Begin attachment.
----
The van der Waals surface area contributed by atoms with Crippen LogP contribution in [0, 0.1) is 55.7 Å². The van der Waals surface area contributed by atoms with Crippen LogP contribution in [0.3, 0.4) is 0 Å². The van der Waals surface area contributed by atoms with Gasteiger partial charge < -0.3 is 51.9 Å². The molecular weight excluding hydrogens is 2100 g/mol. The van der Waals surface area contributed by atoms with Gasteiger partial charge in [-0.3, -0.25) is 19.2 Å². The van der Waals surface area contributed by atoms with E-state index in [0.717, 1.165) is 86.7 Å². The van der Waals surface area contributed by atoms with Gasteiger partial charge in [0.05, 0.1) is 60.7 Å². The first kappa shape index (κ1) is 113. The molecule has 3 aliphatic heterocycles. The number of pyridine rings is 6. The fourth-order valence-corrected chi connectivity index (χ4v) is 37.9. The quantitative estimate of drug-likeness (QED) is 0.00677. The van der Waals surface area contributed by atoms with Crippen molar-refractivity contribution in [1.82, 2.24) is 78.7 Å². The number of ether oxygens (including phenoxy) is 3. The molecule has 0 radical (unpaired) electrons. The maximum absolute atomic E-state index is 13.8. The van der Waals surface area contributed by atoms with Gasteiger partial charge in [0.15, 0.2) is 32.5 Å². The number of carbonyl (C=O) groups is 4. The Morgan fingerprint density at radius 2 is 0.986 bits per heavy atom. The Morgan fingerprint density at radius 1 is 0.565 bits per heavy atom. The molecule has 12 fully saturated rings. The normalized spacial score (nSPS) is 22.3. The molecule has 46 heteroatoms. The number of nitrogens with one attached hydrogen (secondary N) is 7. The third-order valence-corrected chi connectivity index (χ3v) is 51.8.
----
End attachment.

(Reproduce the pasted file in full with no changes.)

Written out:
The van der Waals surface area contributed by atoms with Crippen LogP contribution in [0, 0.1) is 55.7 Å². The van der Waals surface area contributed by atoms with Crippen LogP contribution in [0.3, 0.4) is 0 Å². The van der Waals surface area contributed by atoms with Gasteiger partial charge < -0.3 is 51.9 Å². The molecular weight excluding hydrogens is 2100 g/mol. The van der Waals surface area contributed by atoms with Gasteiger partial charge in [-0.3, -0.25) is 19.2 Å². The van der Waals surface area contributed by atoms with E-state index in [0.717, 1.165) is 86.7 Å². The van der Waals surface area contributed by atoms with Gasteiger partial charge in [0.05, 0.1) is 60.7 Å². The first kappa shape index (κ1) is 113. The molecule has 3 aliphatic heterocycles. The number of pyridine rings is 6. The fourth-order valence-corrected chi connectivity index (χ4v) is 37.9. The quantitative estimate of drug-likeness (QED) is 0.00677. The van der Waals surface area contributed by atoms with Crippen molar-refractivity contribution in [1.82, 2.24) is 78.7 Å². The number of ether oxygens (including phenoxy) is 3. The molecule has 0 radical (unpaired) electrons. The maximum absolute atomic E-state index is 13.8. The van der Waals surface area contributed by atoms with Gasteiger partial charge in [0.15, 0.2) is 32.5 Å². The number of carbonyl (C=O) groups is 4. The Morgan fingerprint density at radius 2 is 0.986 bits per heavy atom. The Morgan fingerprint density at radius 1 is 0.565 bits per heavy atom. The molecule has 12 fully saturated rings. The normalized spacial score (nSPS) is 22.3. The molecule has 46 heteroatoms. The number of nitrogens with one attached hydrogen (secondary N) is 7. The third-order valence-corrected chi connectivity index (χ3v) is 51.8.